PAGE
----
Growing up with liberal Unitarian parents in a conservative Catholic town during the '60s and '70s was never less than interesting. My pro-choice mom argued with rabid pro-lifers in the days before Roe v. Wade; my dad grew the first beard our northern Michigan town had seen since the pioneer era. The holiday season, in particular, brought out the differences between my quirky family and the rest of our stick-up-the-butt community. My brother and sister and I had to endure a mother who baked anatomically correct gingerbread men and a father who streaked naked outside our house every New Year's Eve. My poor adolescent sister was mortified when our dad built a snow-woman with big boobs and cherries for nipples in our front yard. (However, the kids on the school bus were delighted.) Every year we had a Christmas "tree" consisting of a mostly barren branch plucked off a nearby evergreen, which our biologist father insisted was the most economical and environmentally correct way to go.
But nothing beats the repercussions of my discovery that Santa Claus did not exist. Upon hearing my dad's characteristically ear-splitting sneeze blaring out late one Christmas Eve, I peered down the stairs to find my father laying gifts under the tree. I was five years old and I already knew that the Easter Bunny and the Tooth Fairy were fabrications, but after this new discovery, I even began to wonder about God. After all, my parents never mentioned him. Upon quizzing Mom and Dad about the Almighty and receiving rather vague replies, I decided that God must be just like Santa Claus and his ilk: an imaginary being that parents made up to amuse their children.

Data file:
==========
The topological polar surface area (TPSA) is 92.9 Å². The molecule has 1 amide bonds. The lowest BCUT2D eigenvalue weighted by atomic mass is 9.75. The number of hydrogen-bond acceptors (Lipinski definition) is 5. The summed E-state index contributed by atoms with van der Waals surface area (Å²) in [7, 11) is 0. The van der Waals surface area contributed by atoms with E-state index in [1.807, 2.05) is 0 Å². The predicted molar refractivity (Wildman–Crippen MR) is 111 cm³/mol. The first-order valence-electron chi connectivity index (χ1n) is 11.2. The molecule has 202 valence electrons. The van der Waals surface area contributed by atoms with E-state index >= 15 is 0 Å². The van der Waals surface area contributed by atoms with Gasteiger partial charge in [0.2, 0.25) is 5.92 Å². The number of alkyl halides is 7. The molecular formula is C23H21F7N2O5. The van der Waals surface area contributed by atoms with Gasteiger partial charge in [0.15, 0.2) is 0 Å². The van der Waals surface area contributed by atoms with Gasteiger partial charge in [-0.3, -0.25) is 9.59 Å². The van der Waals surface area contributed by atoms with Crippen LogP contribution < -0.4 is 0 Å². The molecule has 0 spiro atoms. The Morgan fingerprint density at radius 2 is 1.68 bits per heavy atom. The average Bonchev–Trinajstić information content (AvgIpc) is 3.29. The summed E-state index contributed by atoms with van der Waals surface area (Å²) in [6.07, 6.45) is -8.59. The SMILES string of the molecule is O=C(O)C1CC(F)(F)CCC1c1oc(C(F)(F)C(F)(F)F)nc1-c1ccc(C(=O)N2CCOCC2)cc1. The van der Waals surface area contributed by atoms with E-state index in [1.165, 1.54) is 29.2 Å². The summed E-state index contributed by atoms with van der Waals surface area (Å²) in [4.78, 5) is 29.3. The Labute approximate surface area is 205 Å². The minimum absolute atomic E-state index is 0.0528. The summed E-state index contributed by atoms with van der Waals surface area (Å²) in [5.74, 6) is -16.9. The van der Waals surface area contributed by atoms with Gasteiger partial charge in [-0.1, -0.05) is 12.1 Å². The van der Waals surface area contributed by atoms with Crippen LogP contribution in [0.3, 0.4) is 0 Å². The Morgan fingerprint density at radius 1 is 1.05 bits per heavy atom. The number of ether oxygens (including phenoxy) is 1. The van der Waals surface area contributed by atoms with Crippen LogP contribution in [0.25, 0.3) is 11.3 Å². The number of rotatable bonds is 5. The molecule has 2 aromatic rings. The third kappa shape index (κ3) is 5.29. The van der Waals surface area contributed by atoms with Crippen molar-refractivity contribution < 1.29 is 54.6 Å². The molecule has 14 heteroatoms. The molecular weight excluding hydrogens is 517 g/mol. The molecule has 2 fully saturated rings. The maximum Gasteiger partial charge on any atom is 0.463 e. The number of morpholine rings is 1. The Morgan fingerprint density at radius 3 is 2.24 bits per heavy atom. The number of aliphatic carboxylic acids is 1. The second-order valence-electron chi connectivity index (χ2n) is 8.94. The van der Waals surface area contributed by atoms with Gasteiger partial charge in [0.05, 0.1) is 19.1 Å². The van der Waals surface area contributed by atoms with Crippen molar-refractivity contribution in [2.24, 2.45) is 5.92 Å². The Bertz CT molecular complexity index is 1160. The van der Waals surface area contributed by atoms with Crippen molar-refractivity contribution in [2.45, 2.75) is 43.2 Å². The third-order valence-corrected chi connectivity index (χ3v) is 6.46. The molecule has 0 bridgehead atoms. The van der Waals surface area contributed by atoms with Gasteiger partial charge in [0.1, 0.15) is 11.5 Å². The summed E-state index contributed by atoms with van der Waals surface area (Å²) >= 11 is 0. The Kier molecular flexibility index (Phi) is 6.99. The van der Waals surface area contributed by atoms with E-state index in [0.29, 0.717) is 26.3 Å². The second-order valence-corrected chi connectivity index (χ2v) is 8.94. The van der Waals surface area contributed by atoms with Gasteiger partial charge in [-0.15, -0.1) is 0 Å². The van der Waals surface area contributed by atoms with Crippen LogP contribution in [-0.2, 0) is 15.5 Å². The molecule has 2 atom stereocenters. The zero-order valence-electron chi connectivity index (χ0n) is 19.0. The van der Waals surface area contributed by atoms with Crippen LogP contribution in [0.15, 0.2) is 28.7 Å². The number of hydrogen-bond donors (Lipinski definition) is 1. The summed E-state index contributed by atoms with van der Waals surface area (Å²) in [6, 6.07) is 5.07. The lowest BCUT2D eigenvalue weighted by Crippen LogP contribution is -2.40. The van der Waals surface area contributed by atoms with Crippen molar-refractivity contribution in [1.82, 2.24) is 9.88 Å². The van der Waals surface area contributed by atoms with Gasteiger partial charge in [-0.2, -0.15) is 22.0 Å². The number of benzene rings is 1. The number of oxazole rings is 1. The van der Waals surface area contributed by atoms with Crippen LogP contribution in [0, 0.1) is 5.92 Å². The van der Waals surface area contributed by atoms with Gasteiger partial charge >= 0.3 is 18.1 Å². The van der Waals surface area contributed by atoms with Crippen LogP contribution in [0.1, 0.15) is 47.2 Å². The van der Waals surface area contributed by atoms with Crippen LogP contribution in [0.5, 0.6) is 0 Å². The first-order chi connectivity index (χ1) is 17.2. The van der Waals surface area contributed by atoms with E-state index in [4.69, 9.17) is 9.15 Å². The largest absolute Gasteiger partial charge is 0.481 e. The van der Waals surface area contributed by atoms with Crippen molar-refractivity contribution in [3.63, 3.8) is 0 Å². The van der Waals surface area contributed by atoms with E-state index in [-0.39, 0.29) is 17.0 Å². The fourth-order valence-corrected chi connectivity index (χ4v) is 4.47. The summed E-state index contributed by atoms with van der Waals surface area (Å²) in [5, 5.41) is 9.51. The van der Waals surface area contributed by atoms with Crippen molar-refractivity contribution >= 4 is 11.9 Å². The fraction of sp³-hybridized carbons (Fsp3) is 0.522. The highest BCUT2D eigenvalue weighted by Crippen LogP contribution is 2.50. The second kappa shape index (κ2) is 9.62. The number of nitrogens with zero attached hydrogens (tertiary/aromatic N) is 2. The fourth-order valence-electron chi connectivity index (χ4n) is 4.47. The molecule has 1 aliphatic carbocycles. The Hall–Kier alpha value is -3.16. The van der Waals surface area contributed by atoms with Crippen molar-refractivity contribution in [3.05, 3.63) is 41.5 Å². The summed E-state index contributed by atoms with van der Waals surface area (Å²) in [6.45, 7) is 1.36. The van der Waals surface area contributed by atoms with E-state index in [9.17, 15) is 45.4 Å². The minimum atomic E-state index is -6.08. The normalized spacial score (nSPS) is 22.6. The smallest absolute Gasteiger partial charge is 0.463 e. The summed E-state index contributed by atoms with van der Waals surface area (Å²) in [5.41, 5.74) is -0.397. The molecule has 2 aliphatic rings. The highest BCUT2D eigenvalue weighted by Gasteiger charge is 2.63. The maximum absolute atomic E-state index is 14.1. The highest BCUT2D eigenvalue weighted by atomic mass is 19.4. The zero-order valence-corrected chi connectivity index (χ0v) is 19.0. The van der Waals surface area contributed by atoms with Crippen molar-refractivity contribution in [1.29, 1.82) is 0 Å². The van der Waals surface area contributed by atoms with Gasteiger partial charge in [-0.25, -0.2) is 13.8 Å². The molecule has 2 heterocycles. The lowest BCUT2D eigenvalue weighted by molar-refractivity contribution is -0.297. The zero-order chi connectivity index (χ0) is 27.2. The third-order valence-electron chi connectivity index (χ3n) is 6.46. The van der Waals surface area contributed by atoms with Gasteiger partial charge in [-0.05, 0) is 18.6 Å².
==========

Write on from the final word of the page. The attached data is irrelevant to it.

I then proceeded to tell my friends that their parents were deceiving them about God, exactly the same way they were pulling the wool over their eyes about Santa Claus. Needless to say, this didn't go over too well among the kids' parents. The shit really hit the fan, though, when I later converted my best friend to a new religion I had invented. (It consisted of a goddess and a god, named "La Godha" and "El Gode," respectively, after the origins of the word "good" in the dictionary. These beneficent deities presided over a beautiful "Sparkle Planet" with shiny purple grass and brilliant teal-green skies.) But my buddy's devoutly Catholic mother was able to convince her daughter of the gravity of her heresy, and my church reverted to its one-person congregation.